receiving tellers were at their windows a
trifle before 10 oclock After Mr Ray
nors notice was posted there was no get
ting Into the bank iSe President Mr
Thomas the Vice President Fletcher
Heath and Mr Cromwell were Inside al-
most the whole day This evening Mr
Cromwell the banks counsel gave out
the first statement
Mr Edward R Thomas President of
the Seventh National Bank stated that
the difficulties of the bank were due sole
ly to the making by the previous execu
tive officers of large advances to Messrs
Marquand it Co and that the security re
ceived thereon was of an unmarketable
character although of considerable In
trinsic value Previous to Monday last
he himself had never had any relation to
the bank as director or officer but upon
the urgent application of the board he and
his associate Mr iiawln Gould had fur
nished financial assistance to a large
amount upon adequate security and upon
the assurance that the obligations of Mar
quand Co would be made good by this
morning
That the firm named had however
failed to fulfill expectations nnd while he
and Mr Gould and some of the directors
worn wlllintr to furnish financial aid It
was not deemed by them as just either
to the depositors stockholders or tho
public to Invite deposits until the affairs
of the bank were again placed upon an
absolutely sound basis That for this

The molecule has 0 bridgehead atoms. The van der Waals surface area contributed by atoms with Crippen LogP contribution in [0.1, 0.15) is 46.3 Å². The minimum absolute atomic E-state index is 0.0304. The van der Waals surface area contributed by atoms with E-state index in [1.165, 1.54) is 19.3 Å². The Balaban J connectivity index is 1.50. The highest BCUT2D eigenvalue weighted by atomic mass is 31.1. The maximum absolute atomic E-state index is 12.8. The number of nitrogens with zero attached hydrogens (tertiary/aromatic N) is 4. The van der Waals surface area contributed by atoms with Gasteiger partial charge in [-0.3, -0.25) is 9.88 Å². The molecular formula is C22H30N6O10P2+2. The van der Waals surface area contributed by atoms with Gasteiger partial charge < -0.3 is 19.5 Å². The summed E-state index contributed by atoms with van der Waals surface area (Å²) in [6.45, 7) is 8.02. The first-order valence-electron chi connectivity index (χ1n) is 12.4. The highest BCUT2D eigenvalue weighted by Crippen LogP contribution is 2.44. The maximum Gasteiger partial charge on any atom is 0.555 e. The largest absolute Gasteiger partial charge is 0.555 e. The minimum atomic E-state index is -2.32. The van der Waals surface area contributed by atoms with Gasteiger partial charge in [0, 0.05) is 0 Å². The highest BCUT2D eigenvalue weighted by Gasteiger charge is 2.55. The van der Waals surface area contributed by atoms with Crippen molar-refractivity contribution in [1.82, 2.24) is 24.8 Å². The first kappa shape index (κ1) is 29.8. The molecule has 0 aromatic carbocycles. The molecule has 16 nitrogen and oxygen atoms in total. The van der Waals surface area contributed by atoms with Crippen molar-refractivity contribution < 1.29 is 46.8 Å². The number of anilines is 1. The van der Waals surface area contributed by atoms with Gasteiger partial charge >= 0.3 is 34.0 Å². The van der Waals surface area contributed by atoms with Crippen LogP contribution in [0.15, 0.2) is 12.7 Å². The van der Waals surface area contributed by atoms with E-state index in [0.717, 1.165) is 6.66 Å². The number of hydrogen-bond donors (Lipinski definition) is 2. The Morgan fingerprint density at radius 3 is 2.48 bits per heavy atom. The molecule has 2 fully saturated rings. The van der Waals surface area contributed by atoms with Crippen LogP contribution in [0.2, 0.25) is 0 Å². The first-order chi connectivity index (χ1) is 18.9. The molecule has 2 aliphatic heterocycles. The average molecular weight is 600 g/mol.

purpose reasonable time was necessary
and to prevent unfair preferences or ad
vantages the board determined with the
advice of counsel to suspend operations
for the present
Accompanying this wa3 the following
paragraph
Mr William Halman Cromwell special
counsel for the Feventh National Bank
added that he was engaged In preparing
a ulan for the reorganization of the af
fairs of the bank and that it was be
lieved that a satisfactory plan would be
presented at an early date
The clearing house committee was In
formed today by the Ninth National Bank
that the bank had only one loan to Mar
quand Co and that this was secured
by New York Central and Iron Mountain
collateral which were considered ample
All the banks In the clearing house with
the exception of the Seventh National met
their debit balances promptly today
Marquand Co had another hard day
of It They were drawn upon heavily at
their own banking house and were pourd
ed more or les in Wall Street but y
succeeded In paying all demands and in
making all their deliveries When the
clearing house of the stock exchange
meets tomorrow to strike a balance it
will be definitely known whether thr day
was entirely sucoesaful for them There
were plenty of rumors concerning thn
house all day From all that could be
learned It was a tight squeeze
To Harpers Terry and
elie ter
1
From B O itatton Sunday Juiw 30 3 a m
leae Winchester 0 ami Harpers lerrv
7 p ro same day U a grand opportunity io
visit lour friends and visit hietone ground
Childrens rjnj Chesapeake Beach
Next Saturday June
Twenty fhc cenU round trip Open to everybody
Carpenters lists bill on loir Com
plete 6atisfit uuu ai Cth and K Y ave
Vv